There exists in this work an extreme dislocation between the physical activities of the players and the sounding results of those actions. The aural surface is a byproduct of the collision of independent, corporeal strata: ubiquitous quadruple-stop glissandi, frequent changes in finger pressure, rapid (and rhythmically independent) figuration, and intricate bow movements (with constant shifts in bow placement, position, pressure, and speed) combine to create often unpredictable consequences. Here, physicality drives the musical surface – the harmonic organization of the piece derives not from abstract connections between pitches but instead from a set of carefully mapped hand and finger positions. In this method of construction, musical matter is related not by sonic exteriors but rather by physical (and even visceral) movements, states of being, energies, and locations. Moreover, transmutational devices – transposition, inversion, diminution, etc. – are no longer applied to sounding relationships. Instead, it is the body itself (the body of the performer and its interaction with the body of the instrument) that is transformed and transposed. In a sense, “material” in this work is not the pitches and rhythms created by the performers but the actions employed to create those sounds.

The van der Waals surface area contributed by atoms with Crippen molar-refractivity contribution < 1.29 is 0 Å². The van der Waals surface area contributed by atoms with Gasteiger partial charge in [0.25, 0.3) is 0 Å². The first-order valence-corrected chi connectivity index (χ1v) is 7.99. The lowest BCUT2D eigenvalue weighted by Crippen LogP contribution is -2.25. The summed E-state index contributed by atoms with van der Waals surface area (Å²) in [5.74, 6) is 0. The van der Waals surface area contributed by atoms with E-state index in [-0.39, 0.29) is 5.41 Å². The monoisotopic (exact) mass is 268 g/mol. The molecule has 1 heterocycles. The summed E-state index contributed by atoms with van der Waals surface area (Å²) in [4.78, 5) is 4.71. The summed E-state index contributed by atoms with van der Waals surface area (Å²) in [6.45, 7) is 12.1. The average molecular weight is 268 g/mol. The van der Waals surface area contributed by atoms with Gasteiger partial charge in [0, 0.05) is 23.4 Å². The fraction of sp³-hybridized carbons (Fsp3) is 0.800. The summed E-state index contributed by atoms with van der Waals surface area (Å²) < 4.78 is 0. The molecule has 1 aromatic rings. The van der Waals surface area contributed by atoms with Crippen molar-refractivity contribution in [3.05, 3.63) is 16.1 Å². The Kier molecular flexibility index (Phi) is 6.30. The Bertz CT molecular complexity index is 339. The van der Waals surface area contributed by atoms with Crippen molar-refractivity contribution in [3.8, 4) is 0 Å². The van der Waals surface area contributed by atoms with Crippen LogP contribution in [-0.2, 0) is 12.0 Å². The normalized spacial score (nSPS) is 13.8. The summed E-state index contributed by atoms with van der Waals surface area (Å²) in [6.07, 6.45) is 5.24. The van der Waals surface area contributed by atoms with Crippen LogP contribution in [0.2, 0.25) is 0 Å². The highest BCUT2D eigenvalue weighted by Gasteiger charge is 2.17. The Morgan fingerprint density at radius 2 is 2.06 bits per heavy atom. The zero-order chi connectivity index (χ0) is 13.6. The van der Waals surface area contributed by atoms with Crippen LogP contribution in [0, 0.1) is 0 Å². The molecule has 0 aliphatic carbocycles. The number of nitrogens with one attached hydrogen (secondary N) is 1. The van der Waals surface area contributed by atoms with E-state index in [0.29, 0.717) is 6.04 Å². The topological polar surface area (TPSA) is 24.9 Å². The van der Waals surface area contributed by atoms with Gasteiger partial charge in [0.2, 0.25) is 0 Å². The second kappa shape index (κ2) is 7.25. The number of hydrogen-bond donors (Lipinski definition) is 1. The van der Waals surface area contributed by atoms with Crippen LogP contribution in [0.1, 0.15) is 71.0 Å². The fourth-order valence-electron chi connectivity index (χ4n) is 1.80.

The structural method of the work is largely influenced by Roman Jakobson’s research of aphasia, a neurological-linguistic disorder in which an individual’s ability to use and understand speech is severely impaired. There are two primary aphasia types, as Terrence Hawkes explains: “In the patient suffering from ‘similarity’ disorder, only the syntagmatic or combinative aspects of language seem to be preserved, and there is a consequent inability to deal in ‘associative’ relationships, such as ‘naming’, the use of synonyms, definitions – i.e., the raw material of metaphors. However, such patients employ metonymy widely: they will substitute ‘fork’ for ‘knife,’ ‘table’ for ‘lamp,’ ‘smoke’ for ‘fire.’ Meanwhile, in the patient suffering from ‘contiguity’ disorder, the reverse situation pertained. The syntactical rules organizing words into higher units are lost, and the patient’s speech is largely confined to the substitution of words by similarities of a metaphoric nature.” These two disorders are the primary (anti-)organizational tool in the quartet. The physical gestures of the work are distorted, fragmented, and folded in a mimicry of the linguistic dislocation of grammar, syntax, signifiers, and symbols found in aphasics. There is, in a sense, a rupture of understanding between instruments, a failed attempt to refigure and recombine physical materials and gestures from elsewhere in the piece. The unpredictable processes of substitution and syntactic disintegration of aphasics serves as the ideal extension of the multi-planar, decoupled performance techniques described above.